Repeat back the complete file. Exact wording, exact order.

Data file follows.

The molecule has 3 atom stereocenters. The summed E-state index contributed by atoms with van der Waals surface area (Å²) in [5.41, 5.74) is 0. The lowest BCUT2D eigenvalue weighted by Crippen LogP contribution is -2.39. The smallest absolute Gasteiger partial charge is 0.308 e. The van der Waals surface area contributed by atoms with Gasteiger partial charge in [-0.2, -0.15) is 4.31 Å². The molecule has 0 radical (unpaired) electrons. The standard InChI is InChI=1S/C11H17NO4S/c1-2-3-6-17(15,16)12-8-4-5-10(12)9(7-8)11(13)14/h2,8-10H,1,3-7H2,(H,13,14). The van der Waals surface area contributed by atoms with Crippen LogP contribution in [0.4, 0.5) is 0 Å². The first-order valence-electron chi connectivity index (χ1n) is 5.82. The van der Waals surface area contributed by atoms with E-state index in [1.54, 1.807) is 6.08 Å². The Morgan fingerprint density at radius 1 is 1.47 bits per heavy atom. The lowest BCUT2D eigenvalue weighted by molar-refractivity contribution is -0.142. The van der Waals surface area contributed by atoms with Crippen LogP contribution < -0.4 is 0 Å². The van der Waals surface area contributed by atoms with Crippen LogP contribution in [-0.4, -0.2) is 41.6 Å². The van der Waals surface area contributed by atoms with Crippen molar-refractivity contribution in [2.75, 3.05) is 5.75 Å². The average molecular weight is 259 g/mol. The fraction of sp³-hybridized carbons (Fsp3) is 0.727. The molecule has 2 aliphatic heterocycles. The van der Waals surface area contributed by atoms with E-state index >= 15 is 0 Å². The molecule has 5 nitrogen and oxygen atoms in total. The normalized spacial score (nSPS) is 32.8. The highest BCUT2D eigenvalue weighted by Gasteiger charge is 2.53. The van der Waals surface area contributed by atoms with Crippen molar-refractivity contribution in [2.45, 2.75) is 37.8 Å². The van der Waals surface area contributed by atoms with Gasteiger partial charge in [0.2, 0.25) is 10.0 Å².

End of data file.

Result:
The molecule has 3 atom stereocenters. The summed E-state index contributed by atoms with van der Waals surface area (Å²) in [5.41, 5.74) is 0. The lowest BCUT2D eigenvalue weighted by Crippen LogP contribution is -2.39. The smallest absolute Gasteiger partial charge is 0.308 e. The van der Waals surface area contributed by atoms with Gasteiger partial charge in [-0.2, -0.15) is 4.31 Å². The molecule has 0 radical (unpaired) electrons. The standard InChI is InChI=1S/C11H17NO4S/c1-2-3-6-17(15,16)12-8-4-5-10(12)9(7-8)11(13)14/h2,8-10H,1,3-7H2,(H,13,14). The van der Waals surface area contributed by atoms with Crippen LogP contribution in [0.4, 0.5) is 0 Å². The first-order valence-electron chi connectivity index (χ1n) is 5.82. The van der Waals surface area contributed by atoms with E-state index in [1.54, 1.807) is 6.08 Å². The Morgan fingerprint density at radius 1 is 1.47 bits per heavy atom. The lowest BCUT2D eigenvalue weighted by molar-refractivity contribution is -0.142. The van der Waals surface area contributed by atoms with Crippen LogP contribution < -0.4 is 0 Å². The van der Waals surface area contributed by atoms with Crippen LogP contribution in [-0.4, -0.2) is 41.6 Å². The van der Waals surface area contributed by atoms with Crippen molar-refractivity contribution in [2.75, 3.05) is 5.75 Å². The average molecular weight is 259 g/mol. The fraction of sp³-hybridized carbons (Fsp3) is 0.727. The molecule has 2 aliphatic heterocycles. The van der Waals surface area contributed by atoms with E-state index >= 15 is 0 Å². The molecule has 5 nitrogen and oxygen atoms in total. The normalized spacial score (nSPS) is 32.8. The highest BCUT2D eigenvalue weighted by Gasteiger charge is 2.53. The van der Waals surface area contributed by atoms with Crippen molar-refractivity contribution in [2.45, 2.75) is 37.8 Å². The van der Waals surface area contributed by atoms with Gasteiger partial charge in [0.2, 0.25) is 10.0 Å².